The same pattern quickly reasserted itself when the euro crisis began to unfold in 2009 and 2010. Over the next two years, the Bundestag had approved aid packages which entail potential liabilities for the German taxpayer of several hundred billion euros and rising. Recent opinion polls have revealed consistent and rising public opposition. There is no doubt that the readiness of the Germany’s political leaders both to defend the euro at potentially disastrous cost to the Germany economy which could precipitate the relative economic decline of the major eurozone economies by several decades, remains fuelled by an abiding sense of Germany’s never-ending guilt – a pathology which is cleverly exploited by the Southern European economies in distress. Nothing else could explain the degree of unanimity amongst Germany’s political establishment in the face of widespread public apprehension no less than obvious and well-founded economic doubts both about the degree to which Germany has been a euro beneficiary and, more importantly, about Germany’s ability to pay.
Many British euro-critics too who, in years of opposition and up to recently rightly never wearied of pointing out the contradictions and follies underlying the euro project, recently joined in the chorus demanding that Germany do more to ‘sort out the mess’ in the euro zone. It seems bizarre that, on the one hand, increasing numbers of Conservatives are openly discussing renegotiating Britain’s relationship with the EU while calling on Germany to sacrifice narrow economic self-interest to save the euro. It seems that for a country trying to get on top of its own debt problem the prospect of a eurozone preoccupied with its problems for decades and unable to push forward a coherent agenda for financial regulation becomes simply irresistible if, in addition, Germany, Britain’s main economic competitor in Europe, once again hopelessly overestimates her own economic resources and agrees to underwrite not only the eurozone’s public debt but also bail out Southern Europe’s insolvent banking sector, much to the relief of the City and British politician who, in the absence of Germany’s suicide drive, would then have to bail out their own banks for a second time. How annoying it would then be if, all of a sudden, Germany suddenly awoke from years of self-incurred political immaturity and decided to cut its losses and only to save its own moribund banks rather than everyone who holds toxic eurozone debt. And any country not beset by the kind of guilt complex which still clouds the judgement of Germany’s leadership, would do just that. But it cannot be Germany’s course, or so its political certainly make the country think. Tony Blair who recently joined the chorus of those calling on Germany to agree to full ‘debt mutualisation’, has been advising his US and other clients for many months that his contacts in Germany assured him that the Germany government would do ‘whatever it takes’ to save the euro. He communicated the phrase to his US financial services clients five months or so before it was used in public by Mario Draghi. It originated, it seems, in Ms. Merkel’s government and whilst foreign politicians have been placed in the know for months, the German people are still misled.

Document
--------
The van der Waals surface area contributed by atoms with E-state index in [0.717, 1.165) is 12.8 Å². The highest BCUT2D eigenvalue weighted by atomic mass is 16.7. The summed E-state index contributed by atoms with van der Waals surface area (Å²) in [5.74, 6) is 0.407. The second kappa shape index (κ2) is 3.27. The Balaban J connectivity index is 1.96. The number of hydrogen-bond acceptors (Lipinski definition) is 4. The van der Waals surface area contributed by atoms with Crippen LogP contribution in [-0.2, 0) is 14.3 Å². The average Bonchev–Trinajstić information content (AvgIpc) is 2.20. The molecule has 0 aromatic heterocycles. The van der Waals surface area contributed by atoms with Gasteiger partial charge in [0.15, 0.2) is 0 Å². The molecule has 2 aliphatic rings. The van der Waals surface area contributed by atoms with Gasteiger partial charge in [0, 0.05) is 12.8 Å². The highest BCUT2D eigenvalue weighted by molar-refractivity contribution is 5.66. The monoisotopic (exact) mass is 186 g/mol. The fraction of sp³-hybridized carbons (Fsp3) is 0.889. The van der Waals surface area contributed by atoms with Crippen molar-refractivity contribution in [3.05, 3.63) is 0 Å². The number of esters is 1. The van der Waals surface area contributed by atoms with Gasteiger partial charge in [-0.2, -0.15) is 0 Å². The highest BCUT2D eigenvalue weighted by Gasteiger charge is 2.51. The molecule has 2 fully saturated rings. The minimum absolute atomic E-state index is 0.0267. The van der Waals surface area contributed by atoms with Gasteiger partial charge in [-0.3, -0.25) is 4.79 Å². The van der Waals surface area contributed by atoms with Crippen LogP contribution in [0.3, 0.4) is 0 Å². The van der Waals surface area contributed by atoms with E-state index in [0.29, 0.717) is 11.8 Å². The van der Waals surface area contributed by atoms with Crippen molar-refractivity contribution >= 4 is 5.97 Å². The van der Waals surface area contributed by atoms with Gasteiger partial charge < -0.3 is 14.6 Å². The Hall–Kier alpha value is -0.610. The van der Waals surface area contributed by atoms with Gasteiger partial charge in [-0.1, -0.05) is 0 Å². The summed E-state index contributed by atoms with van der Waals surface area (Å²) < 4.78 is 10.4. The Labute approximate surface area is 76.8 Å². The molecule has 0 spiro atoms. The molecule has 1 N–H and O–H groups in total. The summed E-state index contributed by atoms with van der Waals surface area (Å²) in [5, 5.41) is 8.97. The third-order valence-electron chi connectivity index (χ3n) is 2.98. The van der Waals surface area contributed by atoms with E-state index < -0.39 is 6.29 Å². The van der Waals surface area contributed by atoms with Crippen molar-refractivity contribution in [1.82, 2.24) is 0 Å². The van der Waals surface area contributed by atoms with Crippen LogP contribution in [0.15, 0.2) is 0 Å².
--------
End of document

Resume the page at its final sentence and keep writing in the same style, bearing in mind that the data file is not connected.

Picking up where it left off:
German war guilt has been a major factor sustaining EU integration, it has been a key factor behind the introduction of the euro, and it remains the predominant motive behind Germany’s commitment to the euro rescue whatever the proxy official arguments about the alleged economic benefits of the single currency for Germany. It is high time memories of the last great war are buried to allow for more rational discussion of the economic pros and cons of the euro in its present form – ultimately, dare one say it, even Britain could profit from seeing Germany for what she is now: a country slightly larger than the other larger European countries except Russia (if present fecundity and demographic trends persist, Britain’s population is likely to surpass Germany’s somewhere around 2040), with an economy that has for few years only been in somewhat less bad shape than that of the other larger EU member states, but which is likely to be foolish enough to overextend itself once more in trying to salvage a lost cause. In the end, China which has so shrewdly refused to do what Germany seems so eager to do, namely to bail out the eurozone, will mop up what remains in Europe on ebay, and it is unlikely that it will make subtle distinctions between things German and British. We shall all be equal then.